Noting that conflict in one area of Sudan affected other areas of the vast country and the wider region, the Council urged closer coordination among United Nations missions there, including with the United Nations Interim Security Force for Abyei (UNISFA) and the United Nations Mission in South Sudan (UNMISS). The Council also urged the Hybrid Operation in Darfur to cooperate and share information related to the regional threat posed by the Lord’s Resistance Army (LRA).
Taking the floor immediately after the vote, Tofig Musayev (Azerbaijan), whose delegation had abstained, noted that some of the resolution’s conclusions did not correspond with the assessment of the current situation, nor did the text fully reflect the Secretary-General’s views in his recent report (document S/2012/528). Additional elements should have been included, and he regretted that the discussion on the resolution had not been open, inclusive and transparent.
Gert Rosenthal (Guatemala) said that he had voted in favour of the text and expressed hope that UNAMID would continue to exercise its mandate, particularly to protect civilians. He did, however, have “serious reservations” about language in the text singling out the Lord’s Resistance Army. While there might be signs of attacks by armed guerrilla groups, the Council’s decisions must be based on concrete evidence and facts on the ground. Objective information provided by the Secretariat did not state that LRA was involved in the UNAMID-protected zone.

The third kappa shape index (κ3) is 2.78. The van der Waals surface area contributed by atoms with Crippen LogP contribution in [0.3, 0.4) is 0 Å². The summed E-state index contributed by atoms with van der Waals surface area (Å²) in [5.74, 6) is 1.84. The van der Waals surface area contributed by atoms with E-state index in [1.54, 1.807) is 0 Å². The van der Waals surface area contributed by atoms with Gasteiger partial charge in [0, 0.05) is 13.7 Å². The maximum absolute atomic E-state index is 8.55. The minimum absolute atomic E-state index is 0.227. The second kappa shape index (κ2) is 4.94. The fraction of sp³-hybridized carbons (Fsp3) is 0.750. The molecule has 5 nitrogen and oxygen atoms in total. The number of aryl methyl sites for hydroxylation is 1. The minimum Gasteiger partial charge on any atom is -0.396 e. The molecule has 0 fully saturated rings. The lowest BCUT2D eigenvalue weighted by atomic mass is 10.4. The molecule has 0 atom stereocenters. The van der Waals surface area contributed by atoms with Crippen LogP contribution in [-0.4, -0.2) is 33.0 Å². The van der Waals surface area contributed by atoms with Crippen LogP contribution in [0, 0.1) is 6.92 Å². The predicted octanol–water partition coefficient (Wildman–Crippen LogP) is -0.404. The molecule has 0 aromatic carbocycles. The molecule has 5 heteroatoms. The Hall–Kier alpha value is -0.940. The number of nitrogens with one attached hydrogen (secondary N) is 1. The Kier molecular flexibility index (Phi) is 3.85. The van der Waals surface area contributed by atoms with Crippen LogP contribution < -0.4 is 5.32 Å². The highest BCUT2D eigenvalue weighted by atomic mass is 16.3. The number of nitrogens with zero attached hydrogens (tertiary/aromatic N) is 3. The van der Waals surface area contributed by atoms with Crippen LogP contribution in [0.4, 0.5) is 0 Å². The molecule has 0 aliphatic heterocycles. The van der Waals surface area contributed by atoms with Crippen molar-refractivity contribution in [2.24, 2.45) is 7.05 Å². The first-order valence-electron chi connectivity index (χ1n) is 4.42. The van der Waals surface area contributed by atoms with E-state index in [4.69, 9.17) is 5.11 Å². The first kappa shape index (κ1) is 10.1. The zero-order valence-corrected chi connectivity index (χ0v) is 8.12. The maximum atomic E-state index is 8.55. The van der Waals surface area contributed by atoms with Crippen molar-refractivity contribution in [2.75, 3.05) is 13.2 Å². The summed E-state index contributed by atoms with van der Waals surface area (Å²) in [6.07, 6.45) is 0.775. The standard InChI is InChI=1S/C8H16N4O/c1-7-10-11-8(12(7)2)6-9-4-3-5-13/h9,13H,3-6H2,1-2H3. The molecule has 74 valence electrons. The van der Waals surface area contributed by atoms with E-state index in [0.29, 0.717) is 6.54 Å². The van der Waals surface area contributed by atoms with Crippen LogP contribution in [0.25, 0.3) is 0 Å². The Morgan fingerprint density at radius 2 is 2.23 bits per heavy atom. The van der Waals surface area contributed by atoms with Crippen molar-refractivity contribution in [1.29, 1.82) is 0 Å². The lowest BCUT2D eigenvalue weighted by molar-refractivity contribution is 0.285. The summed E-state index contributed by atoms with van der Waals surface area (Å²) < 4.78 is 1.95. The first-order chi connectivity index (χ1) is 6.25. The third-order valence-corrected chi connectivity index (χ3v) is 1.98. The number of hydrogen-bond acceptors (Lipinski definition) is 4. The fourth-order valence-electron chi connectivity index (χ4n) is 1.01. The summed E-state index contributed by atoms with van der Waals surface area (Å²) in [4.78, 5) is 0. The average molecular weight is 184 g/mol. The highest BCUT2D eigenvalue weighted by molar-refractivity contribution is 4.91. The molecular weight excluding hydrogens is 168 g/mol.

Though his delegation had supported the resolution, Raza Bashir Tarar (Pakistan) registered a series of concerns, stressing that effective implementation of UNAMID’s mandate and establishing a durable peace and security in Darfur could best be achieved through cooperative and constructive engagement with the Sudanese Government. “We find it very unhelpful that the text makes, at best, only a half-hearted attempt at acknowledging the achievements by the Government of Sudan as well as UNAMID. It also downplays and trivializes the challenge posed by the everlasting network of alliance between Darfur-related rebel movements with those outside Darfur with the declared purpose of overthrowing the Government,” he said.
Moreover, he said the text’s refusal to mention the Sudan Revolutionary Front was not “understandable”. While such important issues were ignored, “certain other” matters were included, on which several members had reservations and which were not detailed in the Secretary-General’s reports. “This is certainly not a helpful approach towards advancing the goals of peace and stability in the region,” he said, adding that the final text could have been improved with a more objective reflection of the issues. Pakistan had made several proposals to that effect, and was disappointed they had not been included. Moreover, transparency and inclusiveness among all Council members would have “stood us in good stead”. Nevertheless, Pakistan had voted in favour in order to support the men and women in UNAMID.